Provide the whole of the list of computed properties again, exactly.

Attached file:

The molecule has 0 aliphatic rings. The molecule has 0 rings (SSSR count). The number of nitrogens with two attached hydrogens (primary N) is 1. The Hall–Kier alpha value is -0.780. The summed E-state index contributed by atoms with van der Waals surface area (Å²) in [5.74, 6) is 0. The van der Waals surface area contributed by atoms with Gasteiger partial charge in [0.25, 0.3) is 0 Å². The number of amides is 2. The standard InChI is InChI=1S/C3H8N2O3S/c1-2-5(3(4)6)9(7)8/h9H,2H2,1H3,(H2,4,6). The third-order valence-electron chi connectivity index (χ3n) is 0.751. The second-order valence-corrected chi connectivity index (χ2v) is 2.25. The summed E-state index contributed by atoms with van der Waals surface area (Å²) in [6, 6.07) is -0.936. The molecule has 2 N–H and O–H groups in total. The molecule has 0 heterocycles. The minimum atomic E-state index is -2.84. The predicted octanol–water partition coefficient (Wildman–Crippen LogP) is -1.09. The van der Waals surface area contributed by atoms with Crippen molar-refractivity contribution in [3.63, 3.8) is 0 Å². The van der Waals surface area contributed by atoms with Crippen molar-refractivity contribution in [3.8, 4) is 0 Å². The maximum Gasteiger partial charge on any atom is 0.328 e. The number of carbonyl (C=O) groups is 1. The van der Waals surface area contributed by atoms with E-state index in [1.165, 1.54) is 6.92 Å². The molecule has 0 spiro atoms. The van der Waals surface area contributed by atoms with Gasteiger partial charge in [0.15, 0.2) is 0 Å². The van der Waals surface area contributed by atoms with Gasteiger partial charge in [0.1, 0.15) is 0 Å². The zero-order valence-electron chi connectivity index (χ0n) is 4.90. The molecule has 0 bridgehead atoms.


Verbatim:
The molecule has 0 aliphatic rings. The molecule has 0 rings (SSSR count). The number of nitrogens with two attached hydrogens (primary N) is 1. The Hall–Kier alpha value is -0.780. The summed E-state index contributed by atoms with van der Waals surface area (Å²) in [5.74, 6) is 0. The van der Waals surface area contributed by atoms with Gasteiger partial charge in [0.25, 0.3) is 0 Å². The number of amides is 2. The standard InChI is InChI=1S/C3H8N2O3S/c1-2-5(3(4)6)9(7)8/h9H,2H2,1H3,(H2,4,6). The third-order valence-electron chi connectivity index (χ3n) is 0.751. The second-order valence-corrected chi connectivity index (χ2v) is 2.25. The summed E-state index contributed by atoms with van der Waals surface area (Å²) in [6, 6.07) is -0.936. The molecule has 2 N–H and O–H groups in total. The molecule has 0 heterocycles. The minimum atomic E-state index is -2.84. The predicted octanol–water partition coefficient (Wildman–Crippen LogP) is -1.09. The van der Waals surface area contributed by atoms with Crippen molar-refractivity contribution in [3.63, 3.8) is 0 Å². The van der Waals surface area contributed by atoms with Crippen molar-refractivity contribution in [3.8, 4) is 0 Å². The maximum Gasteiger partial charge on any atom is 0.328 e. The number of carbonyl (C=O) groups is 1. The van der Waals surface area contributed by atoms with E-state index in [1.165, 1.54) is 6.92 Å². The molecule has 0 spiro atoms. The van der Waals surface area contributed by atoms with Gasteiger partial charge in [0.15, 0.2) is 0 Å². The van der Waals surface area contributed by atoms with Gasteiger partial charge in [0.1, 0.15) is 0 Å². The zero-order valence-electron chi connectivity index (χ0n) is 4.90. The molecule has 0 bridgehead atoms.